December 13, 2013
I'm a wuss when it comes to the cold but I come by it honestly: I'm a native Californian, and I break out sweaters when the temperature drops below 70.
We had a "cold" snap recently, which meant the morning temperature was in the mid-to-high 40s, but sunny and beautiful. For a freeway-avoiding drive from Orange County to Long Beach, I took down the top on our 2013 Porsche 911 Carrera Cabriolet, engaged the electrically powered wind deflector and cranked up the heater and seat heaters. I like how little time the cabriolet operation takes: 2 seconds for the deflector to rise.
November 14, 2013
When you buy a Porsche, you're expecting to get a boat-load of superlatives regarding performance. But would you expect the same regarding the interior controls? Probably not. Yet I'm actually quite impressed with our 2013 Porsche 911's electronic interface.
October 21, 2013
I meant to show this when we last Track Tested our 2013 Porsche 911 Carrera Cabriolet. What you see here is a graph of two acceleration runs with time on the X-axis and speed on the Y. The red line shows the result of utilizing Launch Control.
October 1, 2013
The steering. The sound. The physical sensation of sitting forward of both the motor mass and drive wheels. These are the traditional characteristics to crush on in our 2013 Porsche 911, or any 911.
June 26, 2013
Last week I wrote a long-term update stating that Porsche doesn't clutter the 911's steering wheel with buttons.
I was wrong.
June 18, 2013
Porsche's 911 lacks even a single steering wheel button. This, I'd wager, is a choice. Possibly Porsche knows that a steering wheel's function is so fundamental to what happens while driving that cluttering it up with a bunch of buttons is something it refuses to do.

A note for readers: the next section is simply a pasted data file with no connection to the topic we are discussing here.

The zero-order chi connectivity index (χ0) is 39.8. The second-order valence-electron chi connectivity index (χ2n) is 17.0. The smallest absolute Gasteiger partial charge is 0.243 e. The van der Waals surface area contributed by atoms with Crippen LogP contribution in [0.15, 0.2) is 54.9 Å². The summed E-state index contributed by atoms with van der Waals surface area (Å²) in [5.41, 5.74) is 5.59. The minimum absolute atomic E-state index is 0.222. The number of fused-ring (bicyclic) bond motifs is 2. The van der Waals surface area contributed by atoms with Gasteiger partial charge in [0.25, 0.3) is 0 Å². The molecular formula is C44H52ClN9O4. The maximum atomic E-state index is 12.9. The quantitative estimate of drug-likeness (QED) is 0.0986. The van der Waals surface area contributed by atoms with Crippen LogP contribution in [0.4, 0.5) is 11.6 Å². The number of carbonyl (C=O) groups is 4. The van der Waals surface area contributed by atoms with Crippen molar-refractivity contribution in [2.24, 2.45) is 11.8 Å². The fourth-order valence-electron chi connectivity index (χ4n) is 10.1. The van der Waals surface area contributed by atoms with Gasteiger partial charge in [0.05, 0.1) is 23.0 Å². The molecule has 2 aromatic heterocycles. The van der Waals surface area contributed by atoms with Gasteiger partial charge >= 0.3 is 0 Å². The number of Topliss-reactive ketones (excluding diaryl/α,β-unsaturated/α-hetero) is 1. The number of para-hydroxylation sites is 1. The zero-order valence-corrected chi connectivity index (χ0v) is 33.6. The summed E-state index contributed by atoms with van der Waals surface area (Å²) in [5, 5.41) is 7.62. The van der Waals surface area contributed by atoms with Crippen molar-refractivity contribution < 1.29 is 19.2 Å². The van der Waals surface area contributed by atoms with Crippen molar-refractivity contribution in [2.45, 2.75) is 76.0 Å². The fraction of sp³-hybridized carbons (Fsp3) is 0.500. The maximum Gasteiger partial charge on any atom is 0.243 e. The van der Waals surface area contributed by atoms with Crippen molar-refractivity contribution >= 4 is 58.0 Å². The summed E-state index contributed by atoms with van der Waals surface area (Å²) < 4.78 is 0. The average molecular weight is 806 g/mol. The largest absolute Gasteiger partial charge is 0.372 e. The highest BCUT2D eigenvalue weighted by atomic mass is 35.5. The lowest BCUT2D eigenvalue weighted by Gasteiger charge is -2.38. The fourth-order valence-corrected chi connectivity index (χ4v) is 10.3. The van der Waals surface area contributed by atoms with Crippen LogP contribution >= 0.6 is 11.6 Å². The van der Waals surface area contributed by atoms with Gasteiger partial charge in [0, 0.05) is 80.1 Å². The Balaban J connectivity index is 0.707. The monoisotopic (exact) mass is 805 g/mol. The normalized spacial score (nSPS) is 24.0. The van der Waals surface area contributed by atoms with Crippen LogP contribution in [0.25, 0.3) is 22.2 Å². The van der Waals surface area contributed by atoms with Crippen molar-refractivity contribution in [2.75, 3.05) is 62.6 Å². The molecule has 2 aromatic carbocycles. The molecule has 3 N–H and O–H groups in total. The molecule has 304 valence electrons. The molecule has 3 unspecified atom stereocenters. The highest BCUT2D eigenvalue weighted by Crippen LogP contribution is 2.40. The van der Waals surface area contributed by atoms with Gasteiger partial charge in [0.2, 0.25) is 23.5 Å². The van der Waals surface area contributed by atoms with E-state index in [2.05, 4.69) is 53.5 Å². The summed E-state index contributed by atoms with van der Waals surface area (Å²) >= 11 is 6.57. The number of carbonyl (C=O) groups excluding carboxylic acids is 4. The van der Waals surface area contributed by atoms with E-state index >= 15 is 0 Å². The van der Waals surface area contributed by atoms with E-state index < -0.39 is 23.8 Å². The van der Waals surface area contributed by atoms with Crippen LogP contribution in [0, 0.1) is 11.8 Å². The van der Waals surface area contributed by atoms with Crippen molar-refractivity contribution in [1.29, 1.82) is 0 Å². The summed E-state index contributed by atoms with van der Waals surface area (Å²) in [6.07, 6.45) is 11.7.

April 10, 2013
If you didn't read Part 1 of this 2013 Porsche 911 Goes to New York series, let me catch you up: It is 8:49 p.m. mountain time and I am 568 miles into a 973-mile drive from L.A. to Salida, Colorado. I'm in eastern Utah and I'm convinced that the 911's 3:10 a.m. (adjusted for mountain time) arrival estimate is way off. At least that's what I tell myself.
Eventually, I arrive in Grand Junction, Colorado, and exit Interstate 70 in favor of the far more scenic U.S. Highway 50. I know it's very scenic, because I've read about this highway, and occasionally during this drive, I catch sight of some really tall snow-covered mountains when the moon hits them just right. I can't believe how many Fourteeners this state has. In California, we have five (my favorite being Mt. Shasta). In Colorado, they have 25. The reality, though, is that it is completely dark, and I totally miss out on some cathartic moments as I'm unable to take in the magnificence. (Already I'm lobbying my spouse for a road trip on U.S. 50 this summer. He'll come around.)
Also, it doesn't take long to understand why the Porsche's nav system has decided it will take me so long to get to Salida. First, there are a lot of speed traps. Getting through Grand Junction alone takes at least a half hour, as U.S. 50 is a major surface street here, and littered with traffic lights and low speed limits. It's maddening for the hurried traveler (tip: don't be in a hurry). Second, within an hour or two, I'm aware that we're gaining elevation. It has started to snow and the temperature is dropping fast.
February 15, 2013
When we were buying our long-term 2013 Porsche 911 many members of our editorial staff were passionate about the steering wheel. "Scott, whatever you do don't get a car with the standard wheel with those weird shift buttons," they told me several times. "Make sure we get the SportDesign steering wheel with the real paddle shifters."
February 7, 2013
Porsche has never done navigation very well. Not sure why, probably because it was too busy building the best sports car in the world. Or maybe it was that detour into SUVs?
Regardless of why Porsche user interfaces were poorly done in the past, its latest setup is much better. As you can see, the screen is sharp, easy to read, and big enough to see without squinting. Even with L.A.'s mess of freeways clogging the screen, you can still pretty much tell what's going on.
January 29, 2013
One of the first things I noticed when I got into our sleek, smells-so-new 911 is that it has an Auto Stop/Start function. And that it had been turned off.
I totally understand why. A couple of months ago, I was shuttling a short-term 2013 Porsche 911 from the photo studio to the office and had stopped to make a right turn when the car, apparently, died. I was sure I'd killed it somehow and would have some serious explaining to do to Oldham. Then I realized what was up. Not sudden death. Just Auto Stop/Start. Whew.